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Cation Treatment Impacts Stability of Perovskite Solar Cells
Scientists discovered link between manufacturing process and performance
December 14, 2022
Schematics of the evolution of the interface treated with bulky cations upon annealing: i) Formation of an organic overlayer; ii) bulky cation diffusion and metal halide Ruddlesden–Popper (RP) phase formation; iii) RP reconstruction. Image credit: Adv. Mats. 2204726 (2022).
Scientists have discovered that the bulky cation interface of perovskite solar cells affects their stability when the solar cell is heated above 50 C, reducing their performance.
Halide perovskites are a promising material for photovoltaics. However, the cation interface used in actual devices is underexplored. This study found that these interfaces can affect the stability of solar cells.
Halide perovskite solar cells offer a cost-effective way to produce green energy. However, their surfaces are treated with organic salts—more specifically, with the bulky cations in the salts. While this is a common practice, the actual effects at a microscopic level have been unexplored.
In this study, a team of researchers discovered that this common treatment changes the structure and the optoelectronic performance of halide perovskite solar cells when exposed to heat. The team used a combination of research techniques, including the Complex Materials Scattering (CMS) beamline at the National Synchrotron Light Source II (NSLS-II), a U.S. Department of Energy (DOE) Office of Science user facility located at DOE’s Brookhaven National Laboratory, to gather information about the structural changes in the material.
The team discovered the formation of an organic layer on top of the perovskite, but when the material is heated another phase emerges as cations move into the material. This then leads to the reconstruction of the layers. This reconstructed layer is less effective against air and moisture. Once the layer is formed, the performance of the device drops suddenly within the first 200 hours of operation and then stabilizes.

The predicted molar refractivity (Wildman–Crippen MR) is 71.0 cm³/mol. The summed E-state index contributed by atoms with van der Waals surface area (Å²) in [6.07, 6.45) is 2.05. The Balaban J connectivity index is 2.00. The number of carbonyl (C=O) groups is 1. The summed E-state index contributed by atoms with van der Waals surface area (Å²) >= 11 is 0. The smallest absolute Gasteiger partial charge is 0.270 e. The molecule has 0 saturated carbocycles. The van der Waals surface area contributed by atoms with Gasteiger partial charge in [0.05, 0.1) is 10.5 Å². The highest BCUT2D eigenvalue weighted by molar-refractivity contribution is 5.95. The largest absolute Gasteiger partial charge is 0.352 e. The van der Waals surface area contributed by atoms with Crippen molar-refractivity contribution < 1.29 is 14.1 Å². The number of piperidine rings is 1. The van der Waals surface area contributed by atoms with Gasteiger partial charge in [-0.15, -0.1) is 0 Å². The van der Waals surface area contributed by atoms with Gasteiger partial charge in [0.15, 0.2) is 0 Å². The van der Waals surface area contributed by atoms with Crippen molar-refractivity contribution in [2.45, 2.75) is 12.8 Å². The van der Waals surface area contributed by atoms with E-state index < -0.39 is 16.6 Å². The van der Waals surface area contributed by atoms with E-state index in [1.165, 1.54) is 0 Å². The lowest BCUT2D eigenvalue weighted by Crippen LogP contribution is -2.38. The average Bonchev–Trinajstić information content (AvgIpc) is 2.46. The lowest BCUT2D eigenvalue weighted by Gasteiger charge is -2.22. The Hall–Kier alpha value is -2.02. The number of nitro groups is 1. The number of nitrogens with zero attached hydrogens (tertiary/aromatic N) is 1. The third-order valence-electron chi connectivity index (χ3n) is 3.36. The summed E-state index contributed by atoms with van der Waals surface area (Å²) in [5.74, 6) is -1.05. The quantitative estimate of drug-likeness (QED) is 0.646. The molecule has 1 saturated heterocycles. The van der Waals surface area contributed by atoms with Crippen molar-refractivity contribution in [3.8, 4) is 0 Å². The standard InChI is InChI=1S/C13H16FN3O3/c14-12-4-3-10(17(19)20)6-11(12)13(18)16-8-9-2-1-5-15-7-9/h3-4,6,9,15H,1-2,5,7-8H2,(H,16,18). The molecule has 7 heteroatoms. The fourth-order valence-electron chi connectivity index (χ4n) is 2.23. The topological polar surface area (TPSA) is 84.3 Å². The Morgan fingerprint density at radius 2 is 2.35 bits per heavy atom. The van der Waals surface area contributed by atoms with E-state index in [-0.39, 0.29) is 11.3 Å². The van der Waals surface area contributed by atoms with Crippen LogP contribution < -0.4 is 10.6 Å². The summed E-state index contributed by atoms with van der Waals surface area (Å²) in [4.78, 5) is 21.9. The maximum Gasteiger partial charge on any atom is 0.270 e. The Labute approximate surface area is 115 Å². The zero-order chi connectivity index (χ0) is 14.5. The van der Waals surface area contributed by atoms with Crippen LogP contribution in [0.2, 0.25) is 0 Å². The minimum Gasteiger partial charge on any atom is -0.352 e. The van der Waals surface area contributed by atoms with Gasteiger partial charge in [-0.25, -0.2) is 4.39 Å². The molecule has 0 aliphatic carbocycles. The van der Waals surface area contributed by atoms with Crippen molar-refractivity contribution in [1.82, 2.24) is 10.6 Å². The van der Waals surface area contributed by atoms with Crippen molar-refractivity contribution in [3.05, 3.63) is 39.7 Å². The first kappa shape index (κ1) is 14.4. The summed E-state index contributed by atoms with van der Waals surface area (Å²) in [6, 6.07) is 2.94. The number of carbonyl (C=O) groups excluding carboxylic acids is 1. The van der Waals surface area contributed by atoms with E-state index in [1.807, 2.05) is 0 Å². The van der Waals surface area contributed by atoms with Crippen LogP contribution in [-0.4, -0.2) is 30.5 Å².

Overall, the authors conclude that a thermal stress test should be considered for these devices to ensure the long-term stability of the solar cells. In addition, they suggest looking for other treatment options to prevent performance degradation.
Georgia Institute of Technology
Carlo Andrea Riccardo Perini, Esteban Rojas-Gatjens, Magdalena Ravello, Juanita Hidalgo, Yu An, Sanggyun Kim, Barry Lai, Ruipeng Li, Juan-Pablo Correa-Baena, Andrés-Felipe Castro-Mendez, Carlos Silva-Acuña Interface Reconstruction from Ruddlesden–Popper Structures Impacts Stability in Lead Halide Perovskite Solar Cells. Advanced Materials., 2204726 (2022). DOI: 10.1002/adma.202204726
C.A.R.P. thanks Monikandan Rebhadevi for the useful discussion and study material provided for the analysis of the XPS data collected in this work. E.R.G. thanks David A. Valverde-Chavez and Jacob Williamson for their participation in the construction of the ECPL experiment, and Ajay Ram Srimath Kandada for a fruitful discussion regarding the ECPL interpretation. C.S.A. and E.R.G. received funding from the U.S. Department of Energy's Office of Energy Efficiency and Renewable Energy (EERE) under the Solar Energy Technologies Office Award Number DE-EE0008747. C.S.A. acknowledges support from the National Science Foundation (Grant DMR-1904293) and from the School of Chemistry and Biochemistry and the College of Science of Georgia Institute of Technology. C.A.R.P. and J.P.C.B. received financial support from the U.S. Department of Energy's Office of Energy Efficiency and Renewable Energy (EERE) under the Solar Energy Technologies Office Award Number DE40 EE0009369. This research used the CMS beamline of National Synchrotron Light Source II, a U.S. Department of Energy (DOE) Office of Science User Facility operated for the DOE Office of Science by Brookhaven National Laboratory under contract DE-SC0012704.
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